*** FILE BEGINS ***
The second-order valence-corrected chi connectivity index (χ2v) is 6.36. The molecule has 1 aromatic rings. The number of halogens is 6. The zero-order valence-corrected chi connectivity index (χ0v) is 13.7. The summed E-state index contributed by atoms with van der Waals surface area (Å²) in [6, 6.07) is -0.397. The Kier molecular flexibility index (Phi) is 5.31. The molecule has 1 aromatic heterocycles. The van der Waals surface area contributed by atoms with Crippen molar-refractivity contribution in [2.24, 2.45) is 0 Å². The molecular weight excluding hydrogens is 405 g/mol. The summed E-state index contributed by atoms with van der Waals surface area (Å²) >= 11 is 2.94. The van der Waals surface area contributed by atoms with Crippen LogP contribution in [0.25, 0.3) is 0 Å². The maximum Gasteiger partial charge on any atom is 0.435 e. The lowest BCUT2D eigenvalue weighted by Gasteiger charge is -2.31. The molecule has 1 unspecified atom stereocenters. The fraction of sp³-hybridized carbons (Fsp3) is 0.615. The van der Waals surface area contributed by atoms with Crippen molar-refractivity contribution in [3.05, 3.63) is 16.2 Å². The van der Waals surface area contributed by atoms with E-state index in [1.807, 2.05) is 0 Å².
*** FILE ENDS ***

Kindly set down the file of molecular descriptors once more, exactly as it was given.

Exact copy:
The second-order valence-corrected chi connectivity index (χ2v) is 6.36. The molecule has 1 aromatic rings. The number of halogens is 6. The zero-order valence-corrected chi connectivity index (χ0v) is 13.7. The summed E-state index contributed by atoms with van der Waals surface area (Å²) in [6, 6.07) is -0.397. The Kier molecular flexibility index (Phi) is 5.31. The molecule has 1 aromatic heterocycles. The van der Waals surface area contributed by atoms with Crippen molar-refractivity contribution in [2.24, 2.45) is 0 Å². The molecular weight excluding hydrogens is 405 g/mol. The summed E-state index contributed by atoms with van der Waals surface area (Å²) >= 11 is 2.94. The van der Waals surface area contributed by atoms with Crippen LogP contribution in [0.25, 0.3) is 0 Å². The maximum Gasteiger partial charge on any atom is 0.435 e. The lowest BCUT2D eigenvalue weighted by Gasteiger charge is -2.31. The molecule has 1 unspecified atom stereocenters. The fraction of sp³-hybridized carbons (Fsp3) is 0.615. The van der Waals surface area contributed by atoms with Crippen molar-refractivity contribution in [3.05, 3.63) is 16.2 Å². The van der Waals surface area contributed by atoms with E-state index in [1.807, 2.05) is 0 Å².